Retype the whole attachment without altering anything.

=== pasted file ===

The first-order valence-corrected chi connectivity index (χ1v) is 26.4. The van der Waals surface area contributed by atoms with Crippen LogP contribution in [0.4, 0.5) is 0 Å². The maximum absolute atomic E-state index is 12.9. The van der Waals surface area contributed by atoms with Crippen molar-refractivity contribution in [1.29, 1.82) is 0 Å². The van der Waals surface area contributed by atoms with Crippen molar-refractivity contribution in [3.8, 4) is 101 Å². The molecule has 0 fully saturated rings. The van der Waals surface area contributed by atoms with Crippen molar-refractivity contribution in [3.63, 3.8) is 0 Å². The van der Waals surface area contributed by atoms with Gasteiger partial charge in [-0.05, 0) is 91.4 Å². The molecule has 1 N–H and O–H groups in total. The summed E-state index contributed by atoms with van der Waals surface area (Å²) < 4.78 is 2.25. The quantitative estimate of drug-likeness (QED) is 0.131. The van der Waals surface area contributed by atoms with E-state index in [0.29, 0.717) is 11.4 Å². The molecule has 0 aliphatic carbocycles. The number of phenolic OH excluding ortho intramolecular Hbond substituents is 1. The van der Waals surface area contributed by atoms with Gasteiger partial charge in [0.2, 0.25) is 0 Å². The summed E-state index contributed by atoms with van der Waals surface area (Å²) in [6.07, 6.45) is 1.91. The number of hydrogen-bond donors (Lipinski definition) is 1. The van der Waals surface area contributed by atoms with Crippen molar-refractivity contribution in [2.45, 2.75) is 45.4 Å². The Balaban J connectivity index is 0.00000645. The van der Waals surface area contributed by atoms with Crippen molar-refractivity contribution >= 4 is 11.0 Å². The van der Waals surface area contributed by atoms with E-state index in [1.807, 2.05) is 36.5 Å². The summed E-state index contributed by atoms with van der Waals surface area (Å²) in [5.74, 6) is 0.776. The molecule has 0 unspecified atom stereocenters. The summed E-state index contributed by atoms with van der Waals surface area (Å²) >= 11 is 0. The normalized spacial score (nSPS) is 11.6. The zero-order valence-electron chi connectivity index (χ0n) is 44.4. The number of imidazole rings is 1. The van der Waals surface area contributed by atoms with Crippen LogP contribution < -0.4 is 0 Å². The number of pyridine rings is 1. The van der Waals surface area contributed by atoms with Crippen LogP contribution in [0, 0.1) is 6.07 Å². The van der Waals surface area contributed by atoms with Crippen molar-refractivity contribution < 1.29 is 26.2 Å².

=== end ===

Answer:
The first-order valence-corrected chi connectivity index (χ1v) is 26.4. The van der Waals surface area contributed by atoms with Crippen LogP contribution in [0.4, 0.5) is 0 Å². The maximum absolute atomic E-state index is 12.9. The van der Waals surface area contributed by atoms with Crippen molar-refractivity contribution in [1.29, 1.82) is 0 Å². The van der Waals surface area contributed by atoms with Crippen molar-refractivity contribution in [3.8, 4) is 101 Å². The molecule has 0 fully saturated rings. The van der Waals surface area contributed by atoms with Crippen molar-refractivity contribution in [3.63, 3.8) is 0 Å². The van der Waals surface area contributed by atoms with Gasteiger partial charge in [-0.05, 0) is 91.4 Å². The molecule has 1 N–H and O–H groups in total. The summed E-state index contributed by atoms with van der Waals surface area (Å²) < 4.78 is 2.25. The quantitative estimate of drug-likeness (QED) is 0.131. The van der Waals surface area contributed by atoms with E-state index in [0.29, 0.717) is 11.4 Å². The molecule has 0 aliphatic carbocycles. The number of phenolic OH excluding ortho intramolecular Hbond substituents is 1. The van der Waals surface area contributed by atoms with Gasteiger partial charge in [0.2, 0.25) is 0 Å². The summed E-state index contributed by atoms with van der Waals surface area (Å²) in [6.07, 6.45) is 1.91. The number of hydrogen-bond donors (Lipinski definition) is 1. The van der Waals surface area contributed by atoms with Crippen molar-refractivity contribution in [2.45, 2.75) is 45.4 Å². The Balaban J connectivity index is 0.00000645. The van der Waals surface area contributed by atoms with Crippen molar-refractivity contribution >= 4 is 11.0 Å². The van der Waals surface area contributed by atoms with E-state index in [1.807, 2.05) is 36.5 Å². The summed E-state index contributed by atoms with van der Waals surface area (Å²) in [5.74, 6) is 0.776. The molecule has 0 unspecified atom stereocenters. The summed E-state index contributed by atoms with van der Waals surface area (Å²) >= 11 is 0. The normalized spacial score (nSPS) is 11.6. The zero-order valence-electron chi connectivity index (χ0n) is 44.4. The number of imidazole rings is 1. The van der Waals surface area contributed by atoms with Crippen LogP contribution < -0.4 is 0 Å². The number of pyridine rings is 1. The van der Waals surface area contributed by atoms with Crippen LogP contribution in [0, 0.1) is 6.07 Å². The van der Waals surface area contributed by atoms with Crippen molar-refractivity contribution < 1.29 is 26.2 Å².